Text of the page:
Read CHAPTER III of Love and Lucy , free online book, by Maurice Hewlett, on


After dinner, when the men came into the drawing-room, Francis Lingen went directly to Lucy and began to talk to her. Lancelot fidgeted for Urquhart who, however, was in easy converse with the Judge and his host looking at the water-colours as the talk went on, and cutting in as a thought struck him. Lucy, seeing that all her guests were reasonably occupied, lent herself to Lingen’s murmured conversation, and felt for it just so much tolerance, so much compassion, you may say, as to be able to brave Mabel’s quizzing looks from across the room. Mabel always had a gibe for Francis Lingen. She called him the Ewe Lamb, and that kind of thing. It was plain that she scorned him. Lucy, on the other hand, pitied him without knowing it, which was even more desperate for the young man. It had never entered Lingen’s head, however, that anybody could pity him. True, he was poor; but then he was very expensive. He liked good things; he liked them choice. And they must have distinction; above all, they must be rare. He had some things which were unique: a chair in ivory and bronze, one of a set made for Mme. de Lamballe, and two of Horace Walpole’s snuff-boxes. He had a private printing-press, and did his own poems, on vellum. He had turned off a poem to Lucy while she was inspecting the appareil once. “To L. M. from the Fount.” “Sonnets while you wait,” said Mabel, curving her upper lip; but there was nothing in it, because many ladies had received the same tribute. He had borrowed that too from Horace Walpole, and only wanted notice. Now you don’t pity a man who can do these things, even if he has got no money; and for what else but want of money could you pity a man of taste?

I believe myself that both Mabel and Lucy overrated Francis Lingen’s attentions. I don’t think that they amounted to much more than providing himself with a sounding-board, and occasional looking-glass. He loved to talk, and to know himself listened to; he loved to look and to know himself looked at. You learned a lot about yourself that way. You saw how your things were taken. A poet for he called himself poet, and had once so described himself in a hotel visitors’ book a poet can only practise his art by exerting it, and only learn its effect by studying his hearers. He preferred ladies for audience, and one lady at a time: there were obvious reasons for that. Men never like other men’s poetry. Wordsworth, we know, avowedly read but his own.

But Mabel, and Lucy too, read all sorts of implications. His lowered tones, his frequency, his persistence “My dear, he caresses you with his eyes. You know he does,” Mabel used to say. Lucy wondered whether he really did, and ended by supposing it.

Just now, therefore, Francis Lingen flowed murmuring on his way, like a purling brook, rippling, fluctuant, carrying insignificant straws, insects of the hour, on his course, never jamming, or heaving up, monotonous but soothing. And as for implications ! Good Heavens, he was stuffed with them like a Michaelmas goose.... “I do so wish that you could talk with her. You could do so much to straighten things out for the poor child. You are so wise. There’s a kind of balm in your touch upon life, something that’s aromatic and healing at once. Sainfoin, the healing herb that should be your emblem. I have always thought so. By the by, have you an emblem? I wish you’d let me find you one. Old Gerrard will give it me and I will give it to you. Some patient, nimble-fingered good soul has coloured my copy. You shall have it faithfully rendered; and it shall be framed by Le Notre of Vigo Street do you know his work? You must and stand on your writing-table.... I see you are shaping a protest. Frugality? Another of your shining qualities. Not of mine? No, no. I admire it in you. It is not a manly virtue. A ‘frugal swain’ means a harassed wife. Now, confess. Would you have me board? I believe I would do it if you asked me....” Not very exciting, all this; but if you want implications !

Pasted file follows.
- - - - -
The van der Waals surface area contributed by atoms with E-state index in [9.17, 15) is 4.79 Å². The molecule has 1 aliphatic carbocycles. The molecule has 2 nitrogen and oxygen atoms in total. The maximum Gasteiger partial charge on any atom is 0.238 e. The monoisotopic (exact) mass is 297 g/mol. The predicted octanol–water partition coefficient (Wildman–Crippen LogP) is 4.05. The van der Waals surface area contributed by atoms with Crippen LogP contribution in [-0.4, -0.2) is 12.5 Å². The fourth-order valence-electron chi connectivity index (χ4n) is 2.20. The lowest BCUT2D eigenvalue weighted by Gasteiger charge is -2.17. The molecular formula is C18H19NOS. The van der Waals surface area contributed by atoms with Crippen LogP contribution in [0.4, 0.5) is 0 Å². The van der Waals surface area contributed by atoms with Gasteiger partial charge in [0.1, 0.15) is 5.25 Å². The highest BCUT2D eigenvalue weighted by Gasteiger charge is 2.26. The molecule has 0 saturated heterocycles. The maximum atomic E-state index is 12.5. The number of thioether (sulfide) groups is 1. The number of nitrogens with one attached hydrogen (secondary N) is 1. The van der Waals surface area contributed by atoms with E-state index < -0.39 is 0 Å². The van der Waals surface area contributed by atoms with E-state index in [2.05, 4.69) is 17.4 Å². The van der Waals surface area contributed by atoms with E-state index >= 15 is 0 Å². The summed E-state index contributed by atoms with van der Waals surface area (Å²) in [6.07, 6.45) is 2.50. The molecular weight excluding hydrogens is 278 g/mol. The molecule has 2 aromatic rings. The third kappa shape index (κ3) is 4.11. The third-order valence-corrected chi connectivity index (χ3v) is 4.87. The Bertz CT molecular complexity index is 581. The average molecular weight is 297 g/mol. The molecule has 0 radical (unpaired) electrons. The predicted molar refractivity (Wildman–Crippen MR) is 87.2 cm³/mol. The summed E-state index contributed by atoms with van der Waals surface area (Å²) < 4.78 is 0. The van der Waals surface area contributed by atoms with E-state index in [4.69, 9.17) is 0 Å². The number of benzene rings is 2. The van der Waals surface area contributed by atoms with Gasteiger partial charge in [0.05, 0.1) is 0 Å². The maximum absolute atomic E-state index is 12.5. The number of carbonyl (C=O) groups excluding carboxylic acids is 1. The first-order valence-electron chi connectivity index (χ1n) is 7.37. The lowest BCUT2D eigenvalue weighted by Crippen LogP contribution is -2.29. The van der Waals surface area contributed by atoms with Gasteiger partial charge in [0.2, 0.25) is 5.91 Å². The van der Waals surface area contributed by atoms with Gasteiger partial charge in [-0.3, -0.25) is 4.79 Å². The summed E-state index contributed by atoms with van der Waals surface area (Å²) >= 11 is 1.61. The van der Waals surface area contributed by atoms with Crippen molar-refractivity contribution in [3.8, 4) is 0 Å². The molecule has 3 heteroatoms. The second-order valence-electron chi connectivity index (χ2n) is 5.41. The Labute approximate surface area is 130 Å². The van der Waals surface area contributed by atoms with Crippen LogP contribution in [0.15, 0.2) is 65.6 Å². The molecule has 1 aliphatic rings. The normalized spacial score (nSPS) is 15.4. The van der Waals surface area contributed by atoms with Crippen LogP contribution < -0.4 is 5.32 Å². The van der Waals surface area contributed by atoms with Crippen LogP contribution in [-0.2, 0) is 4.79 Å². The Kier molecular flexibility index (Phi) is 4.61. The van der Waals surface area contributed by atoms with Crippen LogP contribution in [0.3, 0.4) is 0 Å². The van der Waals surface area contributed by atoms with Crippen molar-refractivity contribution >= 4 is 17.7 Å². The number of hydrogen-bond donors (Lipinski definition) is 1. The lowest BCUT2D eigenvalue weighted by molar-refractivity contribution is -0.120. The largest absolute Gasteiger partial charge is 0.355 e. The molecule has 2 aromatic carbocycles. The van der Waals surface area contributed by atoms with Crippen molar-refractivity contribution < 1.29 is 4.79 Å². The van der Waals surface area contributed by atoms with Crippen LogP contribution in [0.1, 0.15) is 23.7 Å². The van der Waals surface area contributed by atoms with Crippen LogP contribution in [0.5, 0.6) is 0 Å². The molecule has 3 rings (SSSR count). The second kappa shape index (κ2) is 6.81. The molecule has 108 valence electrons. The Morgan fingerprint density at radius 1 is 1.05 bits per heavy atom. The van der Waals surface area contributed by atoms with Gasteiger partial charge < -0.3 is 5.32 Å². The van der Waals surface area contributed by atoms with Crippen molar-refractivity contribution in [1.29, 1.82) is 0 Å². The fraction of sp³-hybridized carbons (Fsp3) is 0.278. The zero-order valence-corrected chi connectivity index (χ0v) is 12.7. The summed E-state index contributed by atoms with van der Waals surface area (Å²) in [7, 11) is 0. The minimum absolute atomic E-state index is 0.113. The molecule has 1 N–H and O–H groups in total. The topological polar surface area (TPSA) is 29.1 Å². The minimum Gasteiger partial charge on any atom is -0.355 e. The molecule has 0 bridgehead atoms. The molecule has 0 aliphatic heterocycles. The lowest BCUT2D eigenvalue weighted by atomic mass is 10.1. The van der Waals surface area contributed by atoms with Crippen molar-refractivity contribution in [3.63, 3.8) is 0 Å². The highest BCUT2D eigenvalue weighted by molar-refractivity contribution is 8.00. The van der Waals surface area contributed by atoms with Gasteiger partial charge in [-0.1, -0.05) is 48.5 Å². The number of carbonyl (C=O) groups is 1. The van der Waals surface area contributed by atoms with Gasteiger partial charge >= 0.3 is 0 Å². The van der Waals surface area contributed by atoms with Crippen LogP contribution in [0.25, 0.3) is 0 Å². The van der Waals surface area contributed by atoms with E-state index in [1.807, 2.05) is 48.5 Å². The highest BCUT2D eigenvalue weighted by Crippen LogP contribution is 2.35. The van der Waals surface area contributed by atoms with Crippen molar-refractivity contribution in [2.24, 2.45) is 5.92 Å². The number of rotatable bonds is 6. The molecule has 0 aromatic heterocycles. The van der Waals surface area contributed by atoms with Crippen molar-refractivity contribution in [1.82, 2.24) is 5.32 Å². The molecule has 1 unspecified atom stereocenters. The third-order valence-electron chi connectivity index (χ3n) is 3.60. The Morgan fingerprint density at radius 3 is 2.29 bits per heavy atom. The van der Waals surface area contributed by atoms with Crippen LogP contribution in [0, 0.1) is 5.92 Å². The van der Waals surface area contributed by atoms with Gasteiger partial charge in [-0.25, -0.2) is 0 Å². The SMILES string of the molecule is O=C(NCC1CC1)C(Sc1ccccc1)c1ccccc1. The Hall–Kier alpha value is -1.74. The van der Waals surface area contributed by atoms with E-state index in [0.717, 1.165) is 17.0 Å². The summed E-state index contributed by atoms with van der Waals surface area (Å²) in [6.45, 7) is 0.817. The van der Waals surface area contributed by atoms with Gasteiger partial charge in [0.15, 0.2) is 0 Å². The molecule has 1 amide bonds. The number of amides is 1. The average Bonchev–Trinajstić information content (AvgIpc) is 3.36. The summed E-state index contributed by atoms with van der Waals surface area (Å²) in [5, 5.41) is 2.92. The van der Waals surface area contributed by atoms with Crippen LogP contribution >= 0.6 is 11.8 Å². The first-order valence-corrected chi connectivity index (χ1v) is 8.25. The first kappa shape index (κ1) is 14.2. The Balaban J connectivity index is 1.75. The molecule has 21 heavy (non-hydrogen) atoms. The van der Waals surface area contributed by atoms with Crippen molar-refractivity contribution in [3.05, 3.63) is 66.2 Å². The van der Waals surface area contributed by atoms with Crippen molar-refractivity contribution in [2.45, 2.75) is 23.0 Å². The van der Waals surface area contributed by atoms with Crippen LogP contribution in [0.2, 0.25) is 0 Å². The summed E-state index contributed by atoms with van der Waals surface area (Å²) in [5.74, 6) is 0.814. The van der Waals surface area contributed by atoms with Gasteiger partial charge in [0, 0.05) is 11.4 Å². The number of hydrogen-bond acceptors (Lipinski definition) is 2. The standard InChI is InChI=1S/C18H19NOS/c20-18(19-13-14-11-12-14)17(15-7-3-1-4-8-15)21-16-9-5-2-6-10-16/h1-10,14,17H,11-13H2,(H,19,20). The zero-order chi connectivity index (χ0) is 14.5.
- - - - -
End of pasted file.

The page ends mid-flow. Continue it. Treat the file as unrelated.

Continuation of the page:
It was while this was going on that Lancelot, hovering and full of purpose, annexed Urquhart. The Judge, suddenly aware of him between them, put a hand upon his head as you might fondle the top of a pedestal which Lancelot, intent upon his prey, endured. Then his moment came, a decent subsidence of anecdotes, and his upturned eyes caught Urquhart’s.

“I say, will you come and see my orange-tree? It’s just over there, in the conservatory. It’s rather interesting to me, you know.”

Urquhart considered the proposition. “Yes,” he said, “I’ll do that.” And they went off, Lancelot on tiptoe. Lucy’s attention strayed.

The orange-tree was exhibited, made the most of; its history was related. There was nothing more to say about it. Lancelot, his purpose growing, gave a nervous laugh.

“No Turk could hide in that, I expect,” he said, and trembled. Urquhart gazed at the weedy little growth.

“No,” he said, “he couldn’t yet. But a ladybird could.” He picked out a dormant specimen. But Lancelot was now committed to action beyond recall. The words burned his lips. “I say,” he said, twiddling a leaf of his orange-tree, “I expect you’ve been a pirate?”